The whole process of recording the footprint in its entirety through these rubbings took four months. The transformation of a quarter of the works is still in progress.
One corner of the building, inside a glass vitrine, is a relic dating back hundreds of years: the Nail-Tree Talisman. It consists of nails driven into an ancient piece of wood. One of its metaphysical functions was to have the nail transfer the energy of a person’s wound into the tree and thereby lessen suffering. How did this practice affect your project?
The centuries of history represented by all the nails that were driven into the Nail-Tree Talisman represent different beliefs, ages and customs. Prior to the 16th century, the tree trunk was believed to heal wounds through energetic transference via a nail. By the 18th Century, travelling smiths and apprentices would hammer a nail into the tree before leaving town for good luck. Many legends surround the nail-tree talisman, including one that the Devil guarded it at some point.
The metaphysical implications of the Nail-Tree Talisman–the transference of energy–are least commented upon by the Viennese today even though nail-trees were common throughout different parts of the Middle East and Europe. This includes Germany and countries belonging to former Austria-Hungary during the Middle–Ages. Here is an interesting excerpt from ‘Rituals, Ceremonies and Customs Related to Sacred Trees with a Special Reference to the Middle East,’ published online in the Journal of Ethnobiology and Ethnomedicine on Jul 9, 2007:
Hammering nails as well as hanging clothes are "tying" rituals, whereby the person seeks healing or a solution to problems by transferring his or her illness or problems to the tree, or to whatever object the clothes are hung on or nails hammered into. Such "tying" is one of the best known and commonest beliefs practiced throughout the world among Christians, as well as among Muslims and their predecessors in the Middle East [:213; :262; ]. In several countries nails are hammered to a sacred tree to transfer the pain or illness into the tree [England and Germany :493; Kurdistan, :216; Europe, :58; and Turkey : 176,262; :128].
You ask, one of its (the nail-tree’s) metaphysical functions were to have the nail transfer the energy of a person’s wound into the tree and thereby lessen suffering. How did this practice affect your project? The nail-tree reminds me that this building’s history goes deeper than just a display of power pioneered by an American Company. I understood the nail–tree’s symbolism intellectually but did not send it suffering during my process of frottage. Maybe I should have. Perhaps then I would not have undergone major surgery after the four–month long frottage process.
The frottaged marks are gathered for the purpose of an ‘energetic transference.’ As a consequence, these marks substitute the metaphysical role of the nail-tree talisman being the container for suffering and a possible catalyst for change. As I was moving around the footprint of the building, my intention was steadfast as if to send healing into a body (the building) as I physically made the rubbings with my hands on site. It reminded me of ‘body work,’ in the sense of alternative healing practices. If my attention was drawn away from the process of frottage, I would say and repeat a mantra to bring focus back from my external surroundings.
The frottaged marks are gathered for the purpose of an ‘energetic transference.’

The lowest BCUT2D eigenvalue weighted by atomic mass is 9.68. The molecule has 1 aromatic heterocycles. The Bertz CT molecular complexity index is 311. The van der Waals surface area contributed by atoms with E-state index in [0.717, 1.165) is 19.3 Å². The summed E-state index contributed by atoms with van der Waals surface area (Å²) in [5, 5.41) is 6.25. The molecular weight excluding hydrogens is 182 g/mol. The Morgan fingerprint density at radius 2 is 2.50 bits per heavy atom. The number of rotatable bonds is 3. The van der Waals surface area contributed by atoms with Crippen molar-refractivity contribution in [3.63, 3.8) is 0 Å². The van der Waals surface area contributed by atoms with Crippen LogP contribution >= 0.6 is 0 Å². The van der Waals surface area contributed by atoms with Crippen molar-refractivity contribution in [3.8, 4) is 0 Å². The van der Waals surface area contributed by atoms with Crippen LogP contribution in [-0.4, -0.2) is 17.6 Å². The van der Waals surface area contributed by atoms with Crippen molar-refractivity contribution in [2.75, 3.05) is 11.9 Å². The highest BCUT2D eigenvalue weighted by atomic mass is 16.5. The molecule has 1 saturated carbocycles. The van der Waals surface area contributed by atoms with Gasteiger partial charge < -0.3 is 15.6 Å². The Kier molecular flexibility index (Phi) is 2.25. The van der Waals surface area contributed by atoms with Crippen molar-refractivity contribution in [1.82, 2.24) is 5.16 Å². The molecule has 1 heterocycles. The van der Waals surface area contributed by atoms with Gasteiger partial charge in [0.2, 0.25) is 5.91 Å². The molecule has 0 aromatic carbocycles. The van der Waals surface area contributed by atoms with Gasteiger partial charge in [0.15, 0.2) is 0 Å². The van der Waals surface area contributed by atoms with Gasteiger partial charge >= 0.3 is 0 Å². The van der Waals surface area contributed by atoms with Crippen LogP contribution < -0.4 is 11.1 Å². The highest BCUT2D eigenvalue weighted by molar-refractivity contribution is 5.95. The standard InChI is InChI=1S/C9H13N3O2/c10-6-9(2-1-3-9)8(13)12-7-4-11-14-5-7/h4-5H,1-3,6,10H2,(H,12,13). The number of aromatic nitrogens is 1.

By re-creating, in a group of paper rubbings, something so solid and immutable as the Palais Equitable, you are investing your project not only with the private experience and performance of your own actions, but you are also making a public record. Yet your art is not only about public form, outside your imagination and experience. What are the relations between the private and public in your art?
The process of frottage is solely executed on site and visible to the public present at that moment in time. I chose to do this work at dawn because it was the quietest time of day in regard to foot traffic. This ‘public performance’ was something that had to occur for the recording of frottages to take place. The collective nature of these frottages becomes more individualized and anonymous to their original history as they are transformed (behind doors) in the studio using a specific methodology of surface manipulations and materials.
Within the context of a public record, there are three different things coming together here with the implication of visual and physical space linking it all together. There’s the body (the building’s footprint), there’s space (the area where the blank paper becomes activated), and there is the finished drawing/ image (frottage). This space serves as both void and evidence for the visual image of the rubbing, the building, and the physical space; blurring different senses together.
I’m hoping to understand your question about the relationship of public and private. Ritual binds the ‘visual and physical space,’ which is public, together with my undertakings to shape shift the original record of the frottage privately in the studio. Intention, process, and experimentation also address the relationship of both public and private in this body of work. The history of the building as the subject matter possesses both public and private meaning for me as the artist.
As someone who holds citizenship in both Austria and the United States, do you feel the project will be received differently in the two places? If you think this will happen, how will the separate responses differ from each other? Is the project an attempt on your part to bridge separate components of yourself and your imagination?
The project cannot not be received differently by two separate cultures, cities, or individuals. As an artist, I am adept at creating an image or a thing that is a departure from where it originates. I like to think that for its transformation to be so successful, it shows fewer roots of its origins than to what it may become. The becoming, or its transformed state, should be more open–ended. That’s the place I am interested in. To extract the footprint and transform it in a direction that creates the most ambiguity is freedom from its original dogma. It also creates the most vulnerable position. The becoming should put the viewer into a place of not only needing to question but also to be courageous enough to come up with his/her/their own answer. Most people don’t like that place.